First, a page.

Another NH person here and just waiting to see what-comes-next.  DH and I are supposed to fly out of Logan Wednesday for family weekend with DS1 -- and there are a lot of NYC area families.  Last year I talked to freshman parents who were at the school on the west coast during both Irene and the Halloween storm.  One CT area mom quipped that she'd always be nervous about what future events there meant for weather at home.

Safe wishes to everyone!

camlan

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Re: Hurricane Sandy
« Reply #21 on: October 26, 2012, 03:50:41 PM »
I was just getting the freezer stocked again.  The power better not go out for more a few hours.   >:(

The majority of the Halloween decorations were supposed to go out this weekend.  Looks like I'll be doing a lot of work on Halloween afternoon instead -- assuming the rain has gone away by then.  The New Englanders on a Halloween forum are worried about the holiday being shut down completely, since Sandy will still be around their area on Wednesday.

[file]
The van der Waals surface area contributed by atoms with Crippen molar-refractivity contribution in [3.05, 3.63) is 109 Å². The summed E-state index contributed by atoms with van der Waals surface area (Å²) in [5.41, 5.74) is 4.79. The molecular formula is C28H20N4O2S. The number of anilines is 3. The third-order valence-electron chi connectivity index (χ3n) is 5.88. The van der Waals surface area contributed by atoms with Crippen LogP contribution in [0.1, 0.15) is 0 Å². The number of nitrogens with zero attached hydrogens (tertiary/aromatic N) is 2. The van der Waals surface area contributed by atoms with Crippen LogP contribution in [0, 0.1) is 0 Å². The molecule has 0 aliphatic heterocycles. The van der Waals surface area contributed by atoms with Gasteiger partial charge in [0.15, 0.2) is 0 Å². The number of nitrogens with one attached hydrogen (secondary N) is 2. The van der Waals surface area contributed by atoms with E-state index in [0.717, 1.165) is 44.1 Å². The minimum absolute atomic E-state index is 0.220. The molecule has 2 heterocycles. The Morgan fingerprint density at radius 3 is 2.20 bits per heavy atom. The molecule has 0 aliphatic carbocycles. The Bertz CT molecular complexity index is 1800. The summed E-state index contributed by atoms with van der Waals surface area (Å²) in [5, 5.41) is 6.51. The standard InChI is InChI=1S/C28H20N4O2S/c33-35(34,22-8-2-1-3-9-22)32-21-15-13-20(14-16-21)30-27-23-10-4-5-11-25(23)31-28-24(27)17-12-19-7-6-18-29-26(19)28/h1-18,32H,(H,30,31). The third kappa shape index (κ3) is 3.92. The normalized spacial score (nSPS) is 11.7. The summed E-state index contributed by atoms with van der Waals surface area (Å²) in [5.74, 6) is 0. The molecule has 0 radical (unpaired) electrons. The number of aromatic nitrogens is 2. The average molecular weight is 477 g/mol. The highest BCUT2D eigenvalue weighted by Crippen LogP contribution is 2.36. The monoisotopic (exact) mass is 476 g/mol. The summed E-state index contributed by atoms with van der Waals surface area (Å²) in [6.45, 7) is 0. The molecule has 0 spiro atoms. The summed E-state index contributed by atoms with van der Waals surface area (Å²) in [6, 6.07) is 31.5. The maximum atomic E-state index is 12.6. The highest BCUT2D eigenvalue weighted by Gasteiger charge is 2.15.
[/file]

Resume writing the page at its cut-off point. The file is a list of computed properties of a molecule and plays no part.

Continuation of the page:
Has anyone esle heard it called Frankenstorm?  I like it.  Besides the Halloween connection, the storm has aspects of two different things combined into one deadly whole.

My little New Hampshire town decided, for unknown reasons, to hold trick or treating on Tuesday night, instead of Wednesday. Now people at Town Hall are in a swivet over this. I've had two emails today telling us that Halloween will still be Tuesday night, but stay tuned as that may change.

It's candy. It will keep. It's not the most important thing to be worrying about right now.